The expressive individualistic paradigm explains our confused, bipolar approach to suicide. Since the body is not really part of us, when it breaks down, or no longer serves as an effective tool for self-actualization, then what is most important about us, our capacity for self-expression, is compromised. Severely disabled persons, people who have suffered traumatic injuries, or those with terminal illnesses often suffer incomprehensible pain. Perhaps they were once healthy and happy, but now they are a shell of themselves. Or, as expressive individualism might say, they have lost the ability to even be themselves. The only freedom that remains, we are told, is that of exercising the will to end a now miserable life.
But things are different for those still in reasonably good health but who are experiencing a period of depression or anxiety, or perhaps are going through a rough patch of financial insecurity. They can still enjoy a delicious meal, play a game on their smartphone, or watch an evening sitcom. They might even be able to go for a walk, play paddleball, or complete a 5K. “Surely someone able to complete a 5K shouldn’t be thinking about committing suicide!” we declare with deep sympathy for the distressed.
Such persons, we judge, shouldn’t be encouraged to kill themselves, but to get the professional help they need. “You can get through this!” we exhort them. There are many good things left to enjoy, we remind them, many avenues still available for pleasure and expressing their identity.
It is not exactly the surest ground on which to stand, as other countries’ laws on suicide suggest. What if someone, even in good health, decides they have exhausted all the good things we assess worth living for? What if their depression or anxiety are so terrible, so debilitating, that the person would rather be dead than live another day? Who are we to tell them “Not until you try Pad Thai, see this TikTok video, or try one more romantic fling!”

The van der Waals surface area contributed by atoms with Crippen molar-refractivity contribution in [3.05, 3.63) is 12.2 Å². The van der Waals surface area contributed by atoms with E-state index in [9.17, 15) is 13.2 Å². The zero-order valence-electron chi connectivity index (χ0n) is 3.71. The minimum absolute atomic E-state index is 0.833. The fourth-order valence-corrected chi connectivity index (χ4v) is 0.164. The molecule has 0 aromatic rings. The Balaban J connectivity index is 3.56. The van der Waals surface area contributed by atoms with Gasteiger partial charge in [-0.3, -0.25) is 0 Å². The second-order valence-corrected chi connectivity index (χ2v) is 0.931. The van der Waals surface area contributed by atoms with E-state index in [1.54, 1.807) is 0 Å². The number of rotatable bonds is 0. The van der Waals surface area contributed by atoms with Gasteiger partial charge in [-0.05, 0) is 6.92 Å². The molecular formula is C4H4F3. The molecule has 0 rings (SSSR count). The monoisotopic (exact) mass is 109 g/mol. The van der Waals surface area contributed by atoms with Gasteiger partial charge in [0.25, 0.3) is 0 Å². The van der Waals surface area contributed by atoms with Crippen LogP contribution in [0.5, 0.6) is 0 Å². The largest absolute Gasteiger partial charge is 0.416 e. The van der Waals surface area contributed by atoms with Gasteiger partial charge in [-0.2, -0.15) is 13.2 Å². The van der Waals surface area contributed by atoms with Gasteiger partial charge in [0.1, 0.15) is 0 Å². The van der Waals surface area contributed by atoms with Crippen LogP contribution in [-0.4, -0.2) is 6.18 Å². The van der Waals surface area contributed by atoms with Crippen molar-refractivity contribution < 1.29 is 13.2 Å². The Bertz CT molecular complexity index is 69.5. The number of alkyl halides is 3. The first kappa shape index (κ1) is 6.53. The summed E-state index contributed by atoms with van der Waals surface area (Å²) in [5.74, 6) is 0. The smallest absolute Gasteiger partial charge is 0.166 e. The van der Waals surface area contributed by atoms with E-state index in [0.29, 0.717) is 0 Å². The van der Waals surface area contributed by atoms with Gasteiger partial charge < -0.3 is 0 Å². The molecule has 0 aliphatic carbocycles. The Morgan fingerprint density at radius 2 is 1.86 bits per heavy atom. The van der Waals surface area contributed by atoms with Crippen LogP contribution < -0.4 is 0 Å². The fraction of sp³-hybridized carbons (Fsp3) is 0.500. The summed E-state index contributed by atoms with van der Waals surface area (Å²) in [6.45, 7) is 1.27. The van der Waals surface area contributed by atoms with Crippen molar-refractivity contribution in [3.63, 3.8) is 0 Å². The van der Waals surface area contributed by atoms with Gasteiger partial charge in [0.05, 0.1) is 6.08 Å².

Get daily emails in your inbox
The problem here, as Snead observes, is that expressive individualism is a “reductive and incomplete vision of human identity and flourishing.” Not all our obligations are unchosen, nor all our relationships instrumental and transactional. We are vulnerable and dependent beings, and there are other vulnerable beings dependent upon us. Parenthood alone teaches us this truth, but so do many other social realities, given how much we are shaped by (and indebted to) inherited cultural traditions, institutions, and mores. As British philosopher Sir Roger Scruton observed: “We are bound by ties we never chose, and our world contains values and challenges that intrude from beyond the comfortable arena of our agreements.”
We are not, nor ever have been, the atomized selves that our current legal regime tells us we are. We are people in community, with obligations to others (including God) that we fail to honor by killing ourselves. Even the person suffering terminal illness or a severe handicap deprives others of the opportunity to lovingly serve them in an act of self-sacrifice. And the suicidal deprive themselves of the opportunity to be loved in their most vulnerable moments. You may think your life worthless, but others who need you may not agree. Assisted suicided laws, says Snead, are “not well-designed to address the complex needs and wants of a community of embodied, vulnerable, and interdependent human persons.”
The answer, then, is not to play this dangerous, even disastrous, game of threading needles of what manner of assisted suicides are ethical or not, as our northern neighbors are now doing. All suicide, in one form or another, vitiates our dignity as embodied human persons able to give and receive love in acts of familial (and civic) friendship, a concept with profound Aristotelian roots. All suicidal ideation must be perceived as a mental health crisis deserving rehabilitative treatment. As we contemplate America’s mental health crisis in the new year, we would do well to consider Snead’s words: “The law should encourage and offer care, not open a pathway to suicide by transforming the healing art of medicine into a handmaiden of death.”